That is, until he wants to make a statement. One project Gauthier worked on in the past contained what he considered “homophobic elements.” At a meeting about the game, “I made a clear statement about of what I thought had to be changed—and at the same time that became my official coming out to the entire team.”

The response surprised him. “My producer named me the official guard dog against homophobia” for that game, Gauthier says. “It proved useful to the project and very educational for my co-workers.”

Gauthier’s role as gay protectorate has carried over into other projects at Ubisoft as well. He proposed adding gay content to one game he worked on (though it never saw the light of day) and he also requested a meeting with the director of another game he worked on after realizing it included two gay characters.

“One was a heroin-addict prostitute and the other a closeted maniac criminal,” Gauthier exclaims. “I told him it didn’t make sense to have such a strong proportion of gay characters, compared to most games, and have all of them be such negative figures.”

Outside Ubisoft, Gauthier describes the overall games industry as “welcoming,” though he admits “straight guys have a lot to learn.”

“Girls usually never have a problem with a gay guy,” he says, “and straight guys usually grow to enjoy the freshness of the conversations they have with gays. But if they don’t know there is a gay person in the room, guys will make the worst jokes and make aggravating comments.

“That’s why I try to be out before they get to regret too much of what they said,” Gauthier adds. “After they know my sexual orientation, there are even more jokes, but they’re usually good humored instead of mean and I can joke back at them.”

According to Aline Schleger, an animator at Ubisoft, how folks in the games industry react to a colleague’s sexuality differs from studio to studio. The 29-year-old, who previously worked at QA International and DC-Studios, was “completely out” when she worked with a team she considered tightly knit, open-minded and mature. “When I got to more hardcore groups of hardcore gamers, though, it became a bit more of a touchy subject and thus stayed in the closet.”

That about sums up Schleger’s experience as a gay woman in an industry full of predominantly straight men. “I’ve met bigoted as well as indifferent peers,” she says. “I don’t think the gaming industry is as bad as sports, but the typical developer company is composed of youngish guys. ‘The sausage party,’ as everyone here calls it, is a common place to see insecurity and immaturity. Thankfully, the industry is changing; people are getting older and more mature, more professional and the crowd is getting especially more diverse.”

That’s not to say Schleger believes game-development studios are much different than other, non-gaming companies. “I believe the industry’s reaction is two-fold,” she explains. “The official position and actions of the developers reflect a desire to be just as grownup, professional and PC as everybody else. On the other hand, we must not forget that developers are made of people—with the full range of opinions on issues they take.”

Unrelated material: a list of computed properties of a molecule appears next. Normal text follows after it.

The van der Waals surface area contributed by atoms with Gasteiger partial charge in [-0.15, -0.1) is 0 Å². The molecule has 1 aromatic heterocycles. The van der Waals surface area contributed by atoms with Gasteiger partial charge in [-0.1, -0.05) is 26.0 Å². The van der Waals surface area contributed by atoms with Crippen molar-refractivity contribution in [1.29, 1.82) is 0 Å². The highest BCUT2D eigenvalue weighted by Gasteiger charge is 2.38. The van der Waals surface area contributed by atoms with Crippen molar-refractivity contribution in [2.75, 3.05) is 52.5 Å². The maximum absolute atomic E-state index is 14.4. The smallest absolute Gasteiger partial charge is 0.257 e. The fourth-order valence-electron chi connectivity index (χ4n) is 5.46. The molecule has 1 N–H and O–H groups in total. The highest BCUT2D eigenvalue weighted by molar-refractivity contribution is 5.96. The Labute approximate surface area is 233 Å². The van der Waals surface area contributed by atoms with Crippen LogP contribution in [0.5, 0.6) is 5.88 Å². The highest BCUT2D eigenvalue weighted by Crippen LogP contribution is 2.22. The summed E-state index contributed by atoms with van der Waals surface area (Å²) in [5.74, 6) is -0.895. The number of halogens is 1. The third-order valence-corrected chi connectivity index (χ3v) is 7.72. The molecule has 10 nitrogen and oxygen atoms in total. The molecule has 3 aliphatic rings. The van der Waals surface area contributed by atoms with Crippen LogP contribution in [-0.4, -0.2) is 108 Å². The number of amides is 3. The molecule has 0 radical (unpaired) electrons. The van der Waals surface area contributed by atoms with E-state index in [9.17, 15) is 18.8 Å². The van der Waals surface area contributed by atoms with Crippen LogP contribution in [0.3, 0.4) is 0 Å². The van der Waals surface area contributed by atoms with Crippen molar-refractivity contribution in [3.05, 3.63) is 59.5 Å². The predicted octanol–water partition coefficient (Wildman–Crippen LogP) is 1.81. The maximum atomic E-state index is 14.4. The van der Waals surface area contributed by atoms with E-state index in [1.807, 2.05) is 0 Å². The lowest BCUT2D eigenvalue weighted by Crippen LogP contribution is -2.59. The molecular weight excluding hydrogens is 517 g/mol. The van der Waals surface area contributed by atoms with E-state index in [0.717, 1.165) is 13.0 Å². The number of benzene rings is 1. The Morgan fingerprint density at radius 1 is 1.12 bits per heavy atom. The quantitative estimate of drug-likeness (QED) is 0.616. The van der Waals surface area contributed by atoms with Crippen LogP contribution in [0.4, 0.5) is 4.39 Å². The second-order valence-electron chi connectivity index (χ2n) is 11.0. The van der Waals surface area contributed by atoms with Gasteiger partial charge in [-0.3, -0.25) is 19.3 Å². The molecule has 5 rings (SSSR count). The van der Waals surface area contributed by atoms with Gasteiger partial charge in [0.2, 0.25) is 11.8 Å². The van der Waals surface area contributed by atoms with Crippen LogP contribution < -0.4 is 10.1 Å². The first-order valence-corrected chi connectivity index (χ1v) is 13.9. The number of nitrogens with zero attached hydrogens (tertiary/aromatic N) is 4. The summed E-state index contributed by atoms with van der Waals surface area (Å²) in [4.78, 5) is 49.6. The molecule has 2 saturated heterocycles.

Filling the Void

Dani Bunten Berry

Finding someone in the industry that represents the “T” part of the LGBT equation isn’t all that easy, even in this day and age. It was a bit easier in the 90s, when Danielle Bunten Berry was still alive. Berry, born Dan Bunton, made quite a name for herself in the early 80s by producing such well known and regarded titles as M.U.L.E. and Seven Cities of Gold. Less newsworthy, interestingly enough, was then-Bunton’s decision to become a woman in 1992.

In an interview published in an obscure German gaming magazine in 1996 (later transcribed and published by the LGBT newspaper In Newsweekly), Berry told industry veteran Brenda Brathwaite what it was like to “out” herself at that year’s Computer Game Developers’ Conference:

“In this industry, I don't feel any discrimination for being either transgendered or for being female,” she said. “I find that very gratifying and think that's a really positive statement about this industry. When I went to the conference as Danielle instead of Dan, people were just warm and supportive and happy for me. I've gotten zero negative reaction. I had no one come up to me and say, ‘Yuck. What is that?’ or ‘Who are you?’

“It was one of the peak experiences of my life, coming out,” Berry added. “Coming out, in any form that people do it, is risky business, and when you get support from your peers, that is just marvelous. In terms of jobs, actually, I think I've gotten more opportunities since the change.”

Brathwaite was on hand when Berry came out to the industry, and likewise remembers it in a positive light. “There was a lot of talk and wonder about how people would react,” she says. “Fortunately, and not surprisingly, it was no big deal. People were very happy for her.”

The Right Attitude

One of the reasons Berry’s transformation wasn’t a big deal to the predominantly heterosexual male crowd at the 1992 GDC has to be the accomplished developer’s straightforward and unflinching attitude toward her own sexuality.

It’s a strategy Havens suggests more LGBT game developers should consider.

“A lot of people are kind of half-closeted,” he says. “When they’re at work, they don’t really lie about their sexuality, but they don’t bring it up either—probably because it just doesn’t seem to mesh with the culture at a lot of places.”

It’s likely their discreetness also has something to do with feeling like they’re “the only ones,” something Havens says he hopes to rectify. “I really want to let these people know they’re not alone.”

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About the Author(s)

Bryan Ochalla


Bryan Ochalla is a life-long gamer who just happens to spend 40 hours a week (or more) working as a freelance writer and editor in Seattle.